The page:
James Leg: The Louisiana, Bristol - live review

James Leg: The Louisiana, Bristol - live review

James Leg

The Louisiana, Bristol

23 November 2015

Live Review


One of the beautiful things about music I find is that no matter how switched on and tuned in you think you are, something or someone comes along when you least expect it. On this shitty weathered Monday with nothing to do, I discovered that something. Thanks to Emily Breeze (Candy Darling), whose last minute promotion of this seriously under promoted gig, highlighting that, “This guy is the real deal!” Well, I must investigate I thought. What I found certainly was the real deal.

Keyboard player and howler John Wesley Myers, aka James Leg, (Black Diamond Heavies, The Immortal Lee County Killers, Cut In The Hill Gang) is one of those dirty assed diamonds that takes a style of music, this one being ‘Gospel Rock & Roll Blues’, and filters it through his ubiquitous distorted Fender Rhodes Piano armed only with a trusty drummer and a voice that could cut through steel like butter. James Leg’s new album, ‘Below The Belt’ is a record that hits where it matters: Straight to your heart, and down to your pelvis. It’s the kind of music that ain’t pretty but makes you feel good.

Walking up to venue through the driving rain, I catch a conversation between James Leg and the sound guy at the back door, “Hey man, do you have another mic, this one is full of everyone else’s spit!” James Leg is hardcore man, but the guy knows when to call it. He is in the sixth week of an eight week European tour, taking in virtually everywhere between France and Serbia From Southend, England to Belfast, Northern Ireland and back then back to Norwich. Serious touring for serious musicians and when James Leg and his drummer sit at their stools on stage, you can taste and smell the road. No big driven luxury bus for these guys, this is hands on, just the way he likes it.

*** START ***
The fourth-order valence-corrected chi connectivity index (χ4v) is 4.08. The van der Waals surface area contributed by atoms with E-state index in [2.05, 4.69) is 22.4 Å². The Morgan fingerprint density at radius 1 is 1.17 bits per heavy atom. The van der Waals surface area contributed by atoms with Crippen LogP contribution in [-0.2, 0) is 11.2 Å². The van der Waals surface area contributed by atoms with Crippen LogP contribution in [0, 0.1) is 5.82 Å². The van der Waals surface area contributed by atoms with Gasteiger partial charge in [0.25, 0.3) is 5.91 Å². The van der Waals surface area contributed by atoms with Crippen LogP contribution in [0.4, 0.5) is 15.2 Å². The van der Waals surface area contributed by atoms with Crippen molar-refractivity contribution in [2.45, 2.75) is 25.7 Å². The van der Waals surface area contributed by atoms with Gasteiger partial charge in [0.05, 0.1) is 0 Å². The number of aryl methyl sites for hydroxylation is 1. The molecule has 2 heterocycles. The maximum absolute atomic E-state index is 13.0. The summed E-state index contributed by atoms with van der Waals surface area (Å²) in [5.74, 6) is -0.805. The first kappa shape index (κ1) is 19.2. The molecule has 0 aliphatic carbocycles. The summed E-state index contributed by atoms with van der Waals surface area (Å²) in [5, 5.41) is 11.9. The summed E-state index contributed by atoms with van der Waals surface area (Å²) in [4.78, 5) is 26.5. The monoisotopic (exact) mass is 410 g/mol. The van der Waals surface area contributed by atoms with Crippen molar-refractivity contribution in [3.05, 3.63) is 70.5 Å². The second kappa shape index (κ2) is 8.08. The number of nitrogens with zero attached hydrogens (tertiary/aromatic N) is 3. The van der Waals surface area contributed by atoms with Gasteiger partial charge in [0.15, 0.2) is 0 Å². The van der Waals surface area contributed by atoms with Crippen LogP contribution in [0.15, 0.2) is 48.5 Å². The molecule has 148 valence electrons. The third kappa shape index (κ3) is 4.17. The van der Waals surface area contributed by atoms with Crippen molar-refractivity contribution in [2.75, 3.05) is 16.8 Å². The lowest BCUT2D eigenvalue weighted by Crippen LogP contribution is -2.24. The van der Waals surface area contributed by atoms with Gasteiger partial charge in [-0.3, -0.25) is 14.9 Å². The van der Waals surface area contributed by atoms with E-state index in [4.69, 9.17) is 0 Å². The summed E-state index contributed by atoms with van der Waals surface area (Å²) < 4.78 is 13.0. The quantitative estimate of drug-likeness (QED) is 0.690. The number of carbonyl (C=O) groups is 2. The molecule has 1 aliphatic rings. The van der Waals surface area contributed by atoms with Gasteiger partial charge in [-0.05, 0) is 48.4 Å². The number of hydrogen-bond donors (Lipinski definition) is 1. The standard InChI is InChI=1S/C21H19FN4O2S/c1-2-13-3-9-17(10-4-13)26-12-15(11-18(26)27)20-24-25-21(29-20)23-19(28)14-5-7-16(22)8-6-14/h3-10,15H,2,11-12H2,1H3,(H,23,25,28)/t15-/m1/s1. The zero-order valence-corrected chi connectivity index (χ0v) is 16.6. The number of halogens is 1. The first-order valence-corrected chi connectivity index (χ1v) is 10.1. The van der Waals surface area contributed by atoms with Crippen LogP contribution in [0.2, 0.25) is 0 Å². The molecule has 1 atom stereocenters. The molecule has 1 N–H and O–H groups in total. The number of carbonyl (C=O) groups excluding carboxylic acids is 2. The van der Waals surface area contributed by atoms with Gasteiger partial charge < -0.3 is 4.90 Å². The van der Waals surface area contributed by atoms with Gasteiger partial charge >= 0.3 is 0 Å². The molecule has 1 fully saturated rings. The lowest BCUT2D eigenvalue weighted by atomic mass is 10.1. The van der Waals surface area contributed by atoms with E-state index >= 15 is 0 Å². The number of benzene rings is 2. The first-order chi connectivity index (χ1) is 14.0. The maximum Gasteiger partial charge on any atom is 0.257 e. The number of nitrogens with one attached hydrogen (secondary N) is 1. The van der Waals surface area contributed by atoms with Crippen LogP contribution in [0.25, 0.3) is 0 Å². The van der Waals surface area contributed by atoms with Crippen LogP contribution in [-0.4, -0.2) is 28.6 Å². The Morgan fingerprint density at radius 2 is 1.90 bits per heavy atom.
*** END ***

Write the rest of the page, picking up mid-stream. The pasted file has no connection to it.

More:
As soon as he starts hitting the keys, bashing out the chords too, ‘Take A Ride’, the road just melts away and you can see he is in the zone. This is what he is here to do. Watching James Leg take this music and imbue it with a seemingly infinite passion and feeling is an utter joy in which the small but dedicated crowd here are all testament to. This son of preacher has definitely picked up the ability of moving an audience with his twist on the gospel word. The ‘Reverend’ as he is sometimes called, has become the savior of all those rock and roll souls who feel that musical redemption.

An obvious comparison for James Leg’s vocal qualities is the mighty Tom Waits, and when you think you can’t get any gravellier, he pores some more gravel on it. Matched with his sublime keyboard skills which are put to the test when half way through the set, James takes a two minute break to fix an issue with his Rhodes. Removing his bass keyboard, he opens up the innards and pokes around fixing whatever problem he had. It just makes him all the more real. His humble words between songs are contrary to his lyrical intensity in which he tells tales of, “Drinking Too Much” and “Drink(ing) It Away’ with such alluring style, I reach for my beer and raise a glass to the sentiment.

When you thought you’ve heard it all, James Leg pulls out one of the best and unexpected cover versions I have heard in eons. Taking The Cure’s ‘The Forest’ into honky tonk country is a stroke of genius. It’s as good as it sounds too. James plays like Ray Manzarek plays the bass keys with left whilst ripping on the Rhodes with his right. His drummer is tight with him on the beat and that’s all they need. A two man powerhouse not dissimilar to The Black Keys, but with an authenticity that is hard to fake.

As this music is new to me, I can’t tell you half of what he played but I can tell you this. James Leg is no doubt the real deal. A Blues driver who rides the roads of this world, connecting and converting us lost souls with a powerful fever that get right under the skin, giving the chills with every note he plays.


James Leg’s page at Alive Records is here.  Like his Facebook page and check his Reverb Nation page.

All words by Philip Allen. More work by Philip can be found in his Louder Than War archive.

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